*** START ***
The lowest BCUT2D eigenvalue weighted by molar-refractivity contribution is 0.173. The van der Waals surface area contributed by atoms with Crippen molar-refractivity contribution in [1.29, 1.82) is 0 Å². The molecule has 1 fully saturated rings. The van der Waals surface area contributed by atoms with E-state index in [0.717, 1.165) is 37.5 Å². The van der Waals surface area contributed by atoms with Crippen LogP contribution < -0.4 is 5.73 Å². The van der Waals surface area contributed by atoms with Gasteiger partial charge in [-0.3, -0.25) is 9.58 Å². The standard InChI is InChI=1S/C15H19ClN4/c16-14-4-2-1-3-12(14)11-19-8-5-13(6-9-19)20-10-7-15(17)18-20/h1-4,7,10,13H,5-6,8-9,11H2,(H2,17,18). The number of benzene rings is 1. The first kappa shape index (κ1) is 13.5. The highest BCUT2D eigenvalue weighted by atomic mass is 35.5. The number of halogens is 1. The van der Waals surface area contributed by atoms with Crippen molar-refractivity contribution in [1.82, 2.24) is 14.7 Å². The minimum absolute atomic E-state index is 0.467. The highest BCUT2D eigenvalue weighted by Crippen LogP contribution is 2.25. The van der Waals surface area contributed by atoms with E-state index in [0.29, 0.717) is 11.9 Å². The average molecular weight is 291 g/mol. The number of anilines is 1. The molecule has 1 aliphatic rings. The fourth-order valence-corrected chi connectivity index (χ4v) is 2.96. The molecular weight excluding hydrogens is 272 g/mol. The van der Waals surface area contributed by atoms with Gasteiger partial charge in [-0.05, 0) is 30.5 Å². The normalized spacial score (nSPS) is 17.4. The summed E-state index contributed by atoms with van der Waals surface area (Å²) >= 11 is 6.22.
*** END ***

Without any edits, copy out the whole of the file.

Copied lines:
The lowest BCUT2D eigenvalue weighted by molar-refractivity contribution is 0.173. The van der Waals surface area contributed by atoms with Crippen molar-refractivity contribution in [1.29, 1.82) is 0 Å². The molecule has 1 fully saturated rings. The van der Waals surface area contributed by atoms with E-state index in [0.717, 1.165) is 37.5 Å². The van der Waals surface area contributed by atoms with Crippen LogP contribution < -0.4 is 5.73 Å². The van der Waals surface area contributed by atoms with Gasteiger partial charge in [-0.3, -0.25) is 9.58 Å². The standard InChI is InChI=1S/C15H19ClN4/c16-14-4-2-1-3-12(14)11-19-8-5-13(6-9-19)20-10-7-15(17)18-20/h1-4,7,10,13H,5-6,8-9,11H2,(H2,17,18). The number of benzene rings is 1. The first kappa shape index (κ1) is 13.5. The highest BCUT2D eigenvalue weighted by atomic mass is 35.5. The number of halogens is 1. The van der Waals surface area contributed by atoms with Crippen molar-refractivity contribution in [1.82, 2.24) is 14.7 Å². The minimum absolute atomic E-state index is 0.467. The highest BCUT2D eigenvalue weighted by Crippen LogP contribution is 2.25. The van der Waals surface area contributed by atoms with E-state index in [0.29, 0.717) is 11.9 Å². The average molecular weight is 291 g/mol. The number of anilines is 1. The molecule has 1 aliphatic rings. The fourth-order valence-corrected chi connectivity index (χ4v) is 2.96. The molecular weight excluding hydrogens is 272 g/mol. The van der Waals surface area contributed by atoms with Gasteiger partial charge in [-0.05, 0) is 30.5 Å². The normalized spacial score (nSPS) is 17.4. The summed E-state index contributed by atoms with van der Waals surface area (Å²) >= 11 is 6.22.